I will stick to tea. It’s safer, healthier, and less calories.
Another gold star for tea.
Who knew anyone grew tea in Hawaii? Sugar? Yes. Pineapple? Of course. Vanilla? Wow, yes. Tea? Really? Really! The Experience Tea afternoon soiree, on Front St, in Issaquah, was another tasting in the World of Tea Series, sponsored by the NW Tea Festival
I have this friend Sam. We have lunch together every month or so. The talk is big business, small business, no business, and neuroscience. While conversing, we drink a lot of tea.
Recently, we began having our own tea tastings, just the two of us. We gather teas with which we are not overly familiar, and try three or four, as an experiment. We try to keep an open mind. I have a little trouble when he shows up with pu’er tea. Most of them taste like dirt, although a few of the white pu’er’s are passable. I am still working on my drinking-dirt-is-yummy attitude.
Usually Sam and I like at least one of the teas. This month, it was an oolong, a green, and that white pu’er. None were great, but all were drinkable. Having a buddy helps with tea tasting. It gives you another perspective, and that person bring teas that you might not buy on your own. And, it continues the conversation.
In addition to the usual topics, we talk about tea, changing tea culture, tea businesses, and tea people. This has become so interesting that I have started having tea tastings with other friends as well. Instead of having a lunch date, we have a tea date, and we meet at a tea shop. Animated and snappy conversation ensues with adventures in tea.
Most folks learn better with the buddy system. We bring our own perspective, and we honor the perspective that someone else brings as well. It opens possibilities for new choices, in tea and conversation.
Several tea shops in the area sponsor tea tastings. It’s a great way to learn about tea from people who actually know something. But tea tastings with your pals aren’t bad, either. If you experiment with different kinds of tea, you discover your likes and dislikes. And you may not end up talking about your in-laws. There’s merit in that.
A TASTING TOUR OF NEPALESE TEAS
Hosted by Roberta Fuhr (Experience Tea)
On September 22nd, we explored the spectrum of teas grown and processed in Nepal. We tasted and experienced aromas of the teas while talking about their history and current trends. There were several teas to taste in this class--several of which were purchased while our source was on tour in Nepal and still with their original cultural packaging!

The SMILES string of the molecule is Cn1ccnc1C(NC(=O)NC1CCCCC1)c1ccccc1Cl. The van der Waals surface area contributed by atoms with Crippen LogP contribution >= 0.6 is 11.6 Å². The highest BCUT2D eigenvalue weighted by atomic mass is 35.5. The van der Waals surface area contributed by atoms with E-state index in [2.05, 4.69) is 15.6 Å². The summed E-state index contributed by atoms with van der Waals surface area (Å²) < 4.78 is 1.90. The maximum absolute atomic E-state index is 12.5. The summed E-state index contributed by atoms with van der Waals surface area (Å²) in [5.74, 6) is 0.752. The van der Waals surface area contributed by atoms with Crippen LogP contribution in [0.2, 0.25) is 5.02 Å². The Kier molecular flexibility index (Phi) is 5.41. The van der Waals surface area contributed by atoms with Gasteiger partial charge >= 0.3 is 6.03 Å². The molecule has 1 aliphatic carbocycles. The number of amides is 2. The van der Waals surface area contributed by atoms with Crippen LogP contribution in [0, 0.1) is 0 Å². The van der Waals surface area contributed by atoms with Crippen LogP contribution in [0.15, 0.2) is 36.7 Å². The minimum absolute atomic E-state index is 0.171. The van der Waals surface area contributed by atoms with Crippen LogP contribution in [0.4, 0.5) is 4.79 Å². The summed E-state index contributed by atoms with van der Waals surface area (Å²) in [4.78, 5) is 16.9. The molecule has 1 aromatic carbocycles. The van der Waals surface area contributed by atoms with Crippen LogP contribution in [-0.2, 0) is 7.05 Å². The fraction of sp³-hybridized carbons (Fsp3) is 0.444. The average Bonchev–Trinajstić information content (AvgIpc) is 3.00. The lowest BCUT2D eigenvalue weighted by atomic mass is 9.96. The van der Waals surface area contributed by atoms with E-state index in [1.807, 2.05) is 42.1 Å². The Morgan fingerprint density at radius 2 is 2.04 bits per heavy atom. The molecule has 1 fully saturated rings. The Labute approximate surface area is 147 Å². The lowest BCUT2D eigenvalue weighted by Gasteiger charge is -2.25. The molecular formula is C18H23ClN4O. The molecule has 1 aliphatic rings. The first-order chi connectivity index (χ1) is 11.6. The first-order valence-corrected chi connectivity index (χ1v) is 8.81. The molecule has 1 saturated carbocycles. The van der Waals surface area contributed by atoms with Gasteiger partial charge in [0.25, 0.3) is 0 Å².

Who knew anyone grew tea in Hawaii? Sugar? Yes. Pineapple? Of course. Vanilla? Wow, yes. Tea? Really? Really!
The Experience Tea afternoon soiree, on Front St, in Issaquah, was another tasting in the World of Tea Series, sponsored by the NW Tea Festival group. If you want to increase your knowledge about tea, or add to known knowledge, the World of Tea Series is fabulous and fun.
Now, about the Hawaiian teas: there are 17 tea gardens (farms) on the Big Island, plus one each on Maui and Kauai. It’s a new industry in the Islands, about 10 years old. Tea has been grown since the 1800’s. A tea tasting is a great place to learn about and experience new teas.
Roberta Fuhr, the whip-smart owner of Experience Tea, hosted a tasting of 8 Hawaiian grown teas, which included white, green, oolong, and black tea. Roberta is good with research and detail, and her passion is educating tea drinkers, and non-tea drinkers, about the variety of teas available. You are sure to find something that you like, even if you are sure you hate tea. If you have any curiosity, Roberta will rise to the challenge of finding something you will like. She gives Tea Discovery Classes on a regular basis. You don’t have to feel uninformed about tasting something new. Just have fun.
We tasted a white tea that exhibited hints of pear, green teas that didn’t smell and taste like grass (for those who don’t want to drink their lawn), and black teas that tasted like butterscotch and smelled like spun sugar.
When you get away from Lipton, you find new experiences.
Roberta is a great educator with a shop full of teas to smell and taste. It’s a great way to share an experience. And Issaquah is NOT in Idaho. Go check it out.
Experience Tea, 195 Front St, Issaquah, Wa, 206-406-9838
THE ART OF GONGFU TEA
Hosted by Teahouse Kuan Yin
On April 21st, we experienced the wonders of brewing teas Gong Fu style - a style ubiquitous in Taiwan and common in China. Gong Fu Tea is a ritual of brewing tea that not only produces the most flavorful cup, but is also calming and meditative, promoting a holistic way of experiencing tea. Attendees learned about the history and techniques of Gong Fu tea, and why it is the perfect way to brew oolong and puerh teas. We demonstrated and explained the pieces behind this brewing style in an interactive process, as well as sampled a number of high quality Taiwanese oolong and Chinese puerh teas.